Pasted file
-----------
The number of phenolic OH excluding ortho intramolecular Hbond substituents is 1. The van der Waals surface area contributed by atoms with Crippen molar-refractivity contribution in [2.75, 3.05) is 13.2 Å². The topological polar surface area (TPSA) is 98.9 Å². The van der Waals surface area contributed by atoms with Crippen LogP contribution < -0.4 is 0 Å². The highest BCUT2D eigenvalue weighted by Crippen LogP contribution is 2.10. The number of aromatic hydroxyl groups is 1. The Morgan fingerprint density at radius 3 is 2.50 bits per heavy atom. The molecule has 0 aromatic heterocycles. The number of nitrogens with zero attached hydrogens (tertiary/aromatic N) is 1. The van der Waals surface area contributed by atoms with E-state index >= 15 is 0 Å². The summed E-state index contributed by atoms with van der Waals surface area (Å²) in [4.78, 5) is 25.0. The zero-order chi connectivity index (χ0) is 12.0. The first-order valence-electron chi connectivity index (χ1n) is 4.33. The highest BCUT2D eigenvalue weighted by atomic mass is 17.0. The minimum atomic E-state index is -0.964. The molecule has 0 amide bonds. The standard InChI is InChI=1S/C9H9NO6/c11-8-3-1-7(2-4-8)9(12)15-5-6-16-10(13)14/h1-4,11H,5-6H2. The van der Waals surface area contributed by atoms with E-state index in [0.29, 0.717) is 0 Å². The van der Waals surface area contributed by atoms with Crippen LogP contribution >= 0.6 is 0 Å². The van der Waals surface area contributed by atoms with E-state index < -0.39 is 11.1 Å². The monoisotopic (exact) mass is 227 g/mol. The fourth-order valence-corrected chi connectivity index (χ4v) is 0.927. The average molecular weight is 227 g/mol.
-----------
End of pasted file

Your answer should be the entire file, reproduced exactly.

The number of phenolic OH excluding ortho intramolecular Hbond substituents is 1. The van der Waals surface area contributed by atoms with Crippen molar-refractivity contribution in [2.75, 3.05) is 13.2 Å². The topological polar surface area (TPSA) is 98.9 Å². The van der Waals surface area contributed by atoms with Crippen LogP contribution < -0.4 is 0 Å². The highest BCUT2D eigenvalue weighted by Crippen LogP contribution is 2.10. The number of aromatic hydroxyl groups is 1. The Morgan fingerprint density at radius 3 is 2.50 bits per heavy atom. The molecule has 0 aromatic heterocycles. The number of nitrogens with zero attached hydrogens (tertiary/aromatic N) is 1. The van der Waals surface area contributed by atoms with E-state index >= 15 is 0 Å². The summed E-state index contributed by atoms with van der Waals surface area (Å²) in [4.78, 5) is 25.0. The zero-order chi connectivity index (χ0) is 12.0. The first-order valence-electron chi connectivity index (χ1n) is 4.33. The highest BCUT2D eigenvalue weighted by atomic mass is 17.0. The minimum atomic E-state index is -0.964. The molecule has 0 amide bonds. The standard InChI is InChI=1S/C9H9NO6/c11-8-3-1-7(2-4-8)9(12)15-5-6-16-10(13)14/h1-4,11H,5-6H2. The van der Waals surface area contributed by atoms with E-state index in [0.29, 0.717) is 0 Å². The van der Waals surface area contributed by atoms with Crippen LogP contribution >= 0.6 is 0 Å². The van der Waals surface area contributed by atoms with E-state index < -0.39 is 11.1 Å². The monoisotopic (exact) mass is 227 g/mol. The fourth-order valence-corrected chi connectivity index (χ4v) is 0.927. The average molecular weight is 227 g/mol.